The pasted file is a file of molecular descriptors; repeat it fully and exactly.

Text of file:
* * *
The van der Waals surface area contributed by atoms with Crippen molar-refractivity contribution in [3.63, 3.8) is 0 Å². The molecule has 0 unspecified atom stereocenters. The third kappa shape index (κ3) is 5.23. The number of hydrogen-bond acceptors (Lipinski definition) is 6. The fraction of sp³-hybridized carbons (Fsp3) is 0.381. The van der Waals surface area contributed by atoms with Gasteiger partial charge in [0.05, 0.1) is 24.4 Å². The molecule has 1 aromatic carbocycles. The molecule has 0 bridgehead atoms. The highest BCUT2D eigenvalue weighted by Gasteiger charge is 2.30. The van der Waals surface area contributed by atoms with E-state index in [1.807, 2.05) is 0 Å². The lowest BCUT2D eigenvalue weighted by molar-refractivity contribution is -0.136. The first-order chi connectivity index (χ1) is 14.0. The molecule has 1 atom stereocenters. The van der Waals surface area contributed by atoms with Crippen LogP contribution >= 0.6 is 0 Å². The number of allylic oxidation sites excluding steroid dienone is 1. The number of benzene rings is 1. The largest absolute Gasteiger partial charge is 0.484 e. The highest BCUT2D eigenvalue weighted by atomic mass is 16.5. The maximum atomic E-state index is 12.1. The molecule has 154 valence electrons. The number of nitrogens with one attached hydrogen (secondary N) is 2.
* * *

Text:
The van der Waals surface area contributed by atoms with Crippen molar-refractivity contribution in [3.63, 3.8) is 0 Å². The molecule has 0 unspecified atom stereocenters. The third kappa shape index (κ3) is 5.23. The number of hydrogen-bond acceptors (Lipinski definition) is 6. The fraction of sp³-hybridized carbons (Fsp3) is 0.381. The van der Waals surface area contributed by atoms with Gasteiger partial charge in [0.05, 0.1) is 24.4 Å². The molecule has 1 aromatic carbocycles. The molecule has 0 bridgehead atoms. The highest BCUT2D eigenvalue weighted by Gasteiger charge is 2.30. The van der Waals surface area contributed by atoms with E-state index in [1.807, 2.05) is 0 Å². The lowest BCUT2D eigenvalue weighted by molar-refractivity contribution is -0.136. The first-order chi connectivity index (χ1) is 14.0. The molecule has 1 atom stereocenters. The van der Waals surface area contributed by atoms with Crippen LogP contribution >= 0.6 is 0 Å². The number of allylic oxidation sites excluding steroid dienone is 1. The number of benzene rings is 1. The largest absolute Gasteiger partial charge is 0.484 e. The highest BCUT2D eigenvalue weighted by atomic mass is 16.5. The maximum atomic E-state index is 12.1. The molecule has 154 valence electrons. The number of nitrogens with one attached hydrogen (secondary N) is 2.